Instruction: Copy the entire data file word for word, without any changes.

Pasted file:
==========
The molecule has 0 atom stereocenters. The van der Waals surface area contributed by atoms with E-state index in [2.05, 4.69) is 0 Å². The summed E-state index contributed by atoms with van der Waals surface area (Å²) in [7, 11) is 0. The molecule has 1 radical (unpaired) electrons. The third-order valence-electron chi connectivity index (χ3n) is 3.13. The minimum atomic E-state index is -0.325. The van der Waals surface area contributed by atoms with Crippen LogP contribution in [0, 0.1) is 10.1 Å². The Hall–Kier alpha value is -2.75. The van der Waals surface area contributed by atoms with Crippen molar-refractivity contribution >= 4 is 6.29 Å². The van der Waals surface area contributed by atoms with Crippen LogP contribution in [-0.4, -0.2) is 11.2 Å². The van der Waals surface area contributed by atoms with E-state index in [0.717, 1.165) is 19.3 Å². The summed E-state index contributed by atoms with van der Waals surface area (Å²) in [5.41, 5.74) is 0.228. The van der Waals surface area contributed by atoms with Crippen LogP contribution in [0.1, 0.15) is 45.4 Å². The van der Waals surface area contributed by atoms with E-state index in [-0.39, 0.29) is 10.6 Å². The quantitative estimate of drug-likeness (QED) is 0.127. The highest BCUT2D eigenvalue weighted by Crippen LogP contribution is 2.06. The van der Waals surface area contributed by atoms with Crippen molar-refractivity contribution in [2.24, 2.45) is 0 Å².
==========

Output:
The molecule has 0 atom stereocenters. The van der Waals surface area contributed by atoms with E-state index in [2.05, 4.69) is 0 Å². The summed E-state index contributed by atoms with van der Waals surface area (Å²) in [7, 11) is 0. The molecule has 1 radical (unpaired) electrons. The third-order valence-electron chi connectivity index (χ3n) is 3.13. The minimum atomic E-state index is -0.325. The van der Waals surface area contributed by atoms with Crippen LogP contribution in [0, 0.1) is 10.1 Å². The Hall–Kier alpha value is -2.75. The van der Waals surface area contributed by atoms with Crippen molar-refractivity contribution >= 4 is 6.29 Å². The van der Waals surface area contributed by atoms with Crippen LogP contribution in [-0.4, -0.2) is 11.2 Å². The van der Waals surface area contributed by atoms with E-state index in [0.717, 1.165) is 19.3 Å². The summed E-state index contributed by atoms with van der Waals surface area (Å²) in [5.41, 5.74) is 0.228. The van der Waals surface area contributed by atoms with Crippen LogP contribution in [0.1, 0.15) is 45.4 Å². The van der Waals surface area contributed by atoms with E-state index in [-0.39, 0.29) is 10.6 Å². The quantitative estimate of drug-likeness (QED) is 0.127. The highest BCUT2D eigenvalue weighted by Crippen LogP contribution is 2.06. The van der Waals surface area contributed by atoms with Crippen molar-refractivity contribution in [2.24, 2.45) is 0 Å².